Genre: Adult Fiction, Mature
Publication Date: May 13th 2014
Source: Physical ARC Provided by Publisher Through Shelf Awareness Giveaway
In this scorching, mournful, often explicit, and never less than moving literary novel by the famed creator of the Easy Rawlins series, Debbie Dare, a black porn queen, has to come to terms with her sordid life in the adult entertainment industry after her tomcatting husband dies in a hot tub. Electrocuted. With another woman in there with him. Debbie decides she just isn’t going to “do it anymore.” But executing her exit strategy from the porn world is a wrenching and far from simple process.
Millions of men (and no doubt many women) have watched famed black porn queen Debbie Dare—she of the blond wig and blue contacts-“do it” on television and computer screens every which way with every combination of partners the mind of man can imagine. But one day an unexpected and thunderous on-set orgasm catches Debbie unawares, and when she returns to the mansion she shares with her husband, insatiable former porn star and “film producer” Theon Pinkney, she discovers that he’s died in a case of hot tub electrocution, “auditioning” an aspiring “starlet.” Burdened with massive debts that her husband incurred, and which various L.A. heavies want to collect on, Debbie must reckon with a life spent in the peculiar subculture of the pornography industry and her estrangement from her family and the child she had to give up. She’s done with porn, but her options for what might come next include the possibility of suicide. Debbie . . . is a portrait of a ransacked but resilient soul in search of salvation and a cure for grief.
This is the story of Debbie Dare, porn star who shaves down there more times than her husband’s chin. Debbie, who’s film producer husband dies electrocuted while recording on the bathroom with a sixteen-year-old having sex and who knows what else. Debbie, now former porn star on the way to recovery. Something clicks inside of her when she sees her husband dead. She cuts out her signature platinum blonde hair and removes her false cheek tattoo, wears big dresses and just doesn’t give a fuck about what her movie director tells her or even the vultures asking for money her diseased husband owed. Debbie, who’s road to redemption is far harder than what she might have thought, a road that brings bad memories and past ties left loose because of past mistakes.
Being honest, I only signed up for this ARC because it was a free ARC, I didn’t even remember requesting it until I had the mail package in my hands. I was hesitant at first because of the strong content this book contained, plus not seeing much going on in the story. Apparently, there are times that when you expect little of a book it seems to amaze you big time.
My favorite part of this book was Debbie. She was a porn star not because she enjoyed the sex or attention. It was her job, the same as if she were typing behind a desk in a stuffed office, a surgeon, or a librarian. It paid, it got her places, and as all porn stars know, it was a hard hole to crawl out of.
“Save yourself. Know that you can do anything. Don’t look down on anyone. Don’t forgive them or condemn them. And when they tell you to get down on your knees, you tell them to get down there with you. Tell them that you can take the pain if they will too.”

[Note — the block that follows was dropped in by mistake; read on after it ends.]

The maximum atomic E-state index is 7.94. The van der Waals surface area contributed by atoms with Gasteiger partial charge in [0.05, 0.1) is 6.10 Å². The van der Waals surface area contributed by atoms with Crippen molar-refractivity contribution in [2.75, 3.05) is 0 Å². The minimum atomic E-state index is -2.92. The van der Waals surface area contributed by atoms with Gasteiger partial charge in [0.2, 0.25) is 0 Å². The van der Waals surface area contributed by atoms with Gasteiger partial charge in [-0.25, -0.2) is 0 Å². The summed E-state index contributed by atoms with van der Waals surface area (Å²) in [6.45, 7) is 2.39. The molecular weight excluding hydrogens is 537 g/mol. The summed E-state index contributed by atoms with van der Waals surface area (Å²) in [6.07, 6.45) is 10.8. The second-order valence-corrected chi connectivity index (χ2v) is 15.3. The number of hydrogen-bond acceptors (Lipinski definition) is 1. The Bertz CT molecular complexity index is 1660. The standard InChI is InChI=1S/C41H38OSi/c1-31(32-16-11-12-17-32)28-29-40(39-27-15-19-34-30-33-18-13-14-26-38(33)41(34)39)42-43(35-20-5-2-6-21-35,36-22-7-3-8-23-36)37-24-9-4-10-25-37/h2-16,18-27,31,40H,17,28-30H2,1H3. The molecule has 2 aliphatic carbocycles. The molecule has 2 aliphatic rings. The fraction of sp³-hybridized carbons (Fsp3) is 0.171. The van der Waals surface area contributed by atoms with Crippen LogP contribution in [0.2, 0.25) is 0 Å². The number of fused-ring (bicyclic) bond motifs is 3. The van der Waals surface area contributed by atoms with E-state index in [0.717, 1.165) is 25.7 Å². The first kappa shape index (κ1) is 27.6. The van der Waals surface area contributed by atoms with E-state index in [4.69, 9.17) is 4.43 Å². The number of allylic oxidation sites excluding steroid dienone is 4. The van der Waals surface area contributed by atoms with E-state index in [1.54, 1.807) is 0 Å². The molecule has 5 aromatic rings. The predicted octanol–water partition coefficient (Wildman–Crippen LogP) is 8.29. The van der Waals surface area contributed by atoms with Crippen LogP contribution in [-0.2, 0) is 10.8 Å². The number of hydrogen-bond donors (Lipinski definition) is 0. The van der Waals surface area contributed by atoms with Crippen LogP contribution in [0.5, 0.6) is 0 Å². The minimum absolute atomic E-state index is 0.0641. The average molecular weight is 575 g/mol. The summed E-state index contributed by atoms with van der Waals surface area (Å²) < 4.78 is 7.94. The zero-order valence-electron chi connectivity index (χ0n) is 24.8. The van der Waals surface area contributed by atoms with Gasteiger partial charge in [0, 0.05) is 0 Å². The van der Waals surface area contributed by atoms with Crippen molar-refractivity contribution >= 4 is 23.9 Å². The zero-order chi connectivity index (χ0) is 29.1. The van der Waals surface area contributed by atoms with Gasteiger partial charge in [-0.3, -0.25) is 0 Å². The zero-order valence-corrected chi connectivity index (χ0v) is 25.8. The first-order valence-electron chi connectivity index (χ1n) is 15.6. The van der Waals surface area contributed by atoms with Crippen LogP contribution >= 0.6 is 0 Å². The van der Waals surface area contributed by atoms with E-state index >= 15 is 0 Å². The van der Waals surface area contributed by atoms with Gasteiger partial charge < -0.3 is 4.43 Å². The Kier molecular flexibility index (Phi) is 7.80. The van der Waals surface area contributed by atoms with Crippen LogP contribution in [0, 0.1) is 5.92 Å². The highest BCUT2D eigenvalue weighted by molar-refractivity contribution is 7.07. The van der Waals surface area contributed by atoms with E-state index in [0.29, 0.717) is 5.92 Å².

Debbie aka Sandra Peel was a peculiar and very interesting character. She was strong but frail, could hold on in front of everyone but breakdown when alone. She read and knew things others might not, she knew how to deal with certain people and how to not let them control her as she let them before on her sex scenes. She had to deal with the death of a husband she might or might not have loved. They had an understanding, an agreement of mutual care between both through a spontaneous marriage from Vegas. Even with this, even if both fucked with a lot of people, they cared and didn’t treat the other badly. Debbie was also dealing with the death of her dad after about fifteen years later and the things she brought upon herself since then.
She was okay with all and as the book progressed, as she tried to forget her old life and begin anew, she slowly fell into a depression where suicide was often sitting next to her, smiling and never talking, encouraging and waiting for her to take the final decision to join the death.
“The truth is I’m thinking about it all the time. It’s like a door open at the side of the house and this cool breeze is blowing in over the back of my neck. The breeze is Death whispering and that door is open for me to go through anytime I want. And I want to go through. I want the confusion to stop–no, not only confusion but pain too.”
What made this book a great read was the way it was narrated. There was no sugarcoating or half-said things. It was all laid raw and truthful. It felt real and believable, something that was actually happening as I tried to make the pages fly by faster. This is a book full of reflection of some views we might have of certain people’s appearances, regardless of what they do for a living and how. It deals with racism even in this millennium, family troubles, self-discovery and how life isn’t always easy for anyone. We’re all sinners one way or another. Like the song, There Ain’t No Rest For The Wicked. A great read, though a bit mature.
Rating: 4 stars
***All quotations were taken from an uncorrected proof.***
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